Make a Resolution to Build Your Team

Group of professional women brainstorm around a table
By: Dee Brown
2 Minute Read

As a new year begins, many embrace the milestone as an opportunity to commit to a set of personal or professional development goals. Resolving to lose weight or take up a new hobby are certainly commendable inward-facing commitments, but this season, I urge medical practice managers to also explore outward-facing resolutions that will help build the talent of staff members.

Developing Your Employees for the Future

The following are a set of talent-building resolutions that I believe will help physicians and practice leaders further develop employees in the coming year. These suggestions are specifically designed to enhance overall staff performance and job satisfaction:

  1. Recognize employee successes
  2. Provide regular constructive performance feedback
  3. Clarify expectations for individual employees
  4. Communicate goals and objectives for the upcoming year
  5. Ask employees to share specific career aspirations
  6. Encourage input from employees regarding skills they would like to learn or develop
  7. Share thoughts with employees on areas that could helpful to achieve both their personal goals and company objectives

By engaging staff in the employee development process, workers will recognize that leaders are investing in their future with the necessary support to help them succeed. Conversely, individuals who do not feel engaged are more likely to look for an employer that can provide them with opportunities for career growth—which means that employee development is also a critical retention tool.

Practice leaders can start by implementing an Employee Development Plan (EDP) during the performance management cycle. This will create an opportunity for open dialogue about employees’ individual career development. Part of the EDP should focus on improving the business acumen of each employee, helping staff understand the company as a whole and how each department furthers its mission and objectives. Leaders should also consider cross-training employees to work on projects outside of their normal job responsibilities.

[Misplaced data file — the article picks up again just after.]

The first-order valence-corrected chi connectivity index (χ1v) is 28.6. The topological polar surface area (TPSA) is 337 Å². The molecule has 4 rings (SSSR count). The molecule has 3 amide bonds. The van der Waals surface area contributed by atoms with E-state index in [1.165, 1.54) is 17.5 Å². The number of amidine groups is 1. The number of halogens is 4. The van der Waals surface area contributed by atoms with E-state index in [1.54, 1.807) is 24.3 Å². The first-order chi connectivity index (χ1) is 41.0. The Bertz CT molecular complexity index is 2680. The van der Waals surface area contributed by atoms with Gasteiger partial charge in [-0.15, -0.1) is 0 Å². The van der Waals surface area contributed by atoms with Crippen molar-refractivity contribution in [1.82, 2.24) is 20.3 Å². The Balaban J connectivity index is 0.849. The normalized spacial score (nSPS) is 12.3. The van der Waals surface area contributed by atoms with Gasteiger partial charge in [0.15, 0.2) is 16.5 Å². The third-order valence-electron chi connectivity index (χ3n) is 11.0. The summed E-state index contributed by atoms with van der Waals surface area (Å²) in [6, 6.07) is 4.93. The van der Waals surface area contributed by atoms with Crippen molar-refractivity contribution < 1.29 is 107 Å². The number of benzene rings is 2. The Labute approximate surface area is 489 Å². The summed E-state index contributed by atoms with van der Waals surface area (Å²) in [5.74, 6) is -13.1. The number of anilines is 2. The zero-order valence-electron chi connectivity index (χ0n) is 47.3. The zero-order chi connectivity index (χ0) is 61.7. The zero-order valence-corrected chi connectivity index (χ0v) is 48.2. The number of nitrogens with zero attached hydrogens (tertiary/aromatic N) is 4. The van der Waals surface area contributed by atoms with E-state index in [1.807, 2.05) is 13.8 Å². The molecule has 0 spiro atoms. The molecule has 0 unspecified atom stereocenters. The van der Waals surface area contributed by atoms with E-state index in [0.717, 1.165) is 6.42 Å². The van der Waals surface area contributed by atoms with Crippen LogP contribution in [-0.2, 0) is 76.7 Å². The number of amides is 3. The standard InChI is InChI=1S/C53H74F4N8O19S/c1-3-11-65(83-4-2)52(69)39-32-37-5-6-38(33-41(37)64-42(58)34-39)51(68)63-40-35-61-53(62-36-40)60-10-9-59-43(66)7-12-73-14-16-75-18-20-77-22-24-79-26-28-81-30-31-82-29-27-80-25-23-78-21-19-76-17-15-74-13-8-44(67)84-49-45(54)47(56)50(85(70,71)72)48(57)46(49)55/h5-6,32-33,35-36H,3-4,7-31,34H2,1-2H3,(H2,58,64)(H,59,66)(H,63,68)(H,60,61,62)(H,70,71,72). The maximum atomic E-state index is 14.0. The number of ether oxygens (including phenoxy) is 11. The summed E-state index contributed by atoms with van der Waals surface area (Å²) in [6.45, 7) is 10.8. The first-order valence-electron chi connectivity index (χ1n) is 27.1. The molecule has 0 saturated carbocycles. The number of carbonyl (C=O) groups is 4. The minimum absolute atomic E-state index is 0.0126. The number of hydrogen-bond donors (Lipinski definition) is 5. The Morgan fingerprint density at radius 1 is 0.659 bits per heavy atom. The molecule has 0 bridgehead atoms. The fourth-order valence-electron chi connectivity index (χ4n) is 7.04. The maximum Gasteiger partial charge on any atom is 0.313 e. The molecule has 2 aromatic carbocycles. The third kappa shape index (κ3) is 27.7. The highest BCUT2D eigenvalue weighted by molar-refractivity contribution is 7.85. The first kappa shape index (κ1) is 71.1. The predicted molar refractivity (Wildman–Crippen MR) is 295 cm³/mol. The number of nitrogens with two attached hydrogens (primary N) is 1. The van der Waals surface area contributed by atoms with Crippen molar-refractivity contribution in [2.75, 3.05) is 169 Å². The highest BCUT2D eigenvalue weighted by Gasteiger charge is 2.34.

Any time an employee can accomplish something new, this success fosters pride, excitement, and renewed energy.

For an EDP to be successful, managers must provide regular feedback and coaching to employees.  Timely feedback helps staff better understand what may be preventing them from reaching their current objectives, and coaching provides the necessary assistance for employees to achieve future goals. In addition, when it comes to employee development, managers should always lead by example, demonstrating that development plans are an effective tool for everyone, regardless of seniority. Leaders should stress that all professionals have strengths as well as areas for improvement, and by implementing EDPs for all staff, managers will help shape future company leaders.

To learn more about this topic, Curi members may listen to the November HR|Experts mini-webinar, titled “Employee Development Planning.”

Dee Brown
Dee Brown is Curi’s on-call human resources consultant. Members may contact her directly at dee.brown@callhrexperts.com or 919-431-6096.
News & Knowledge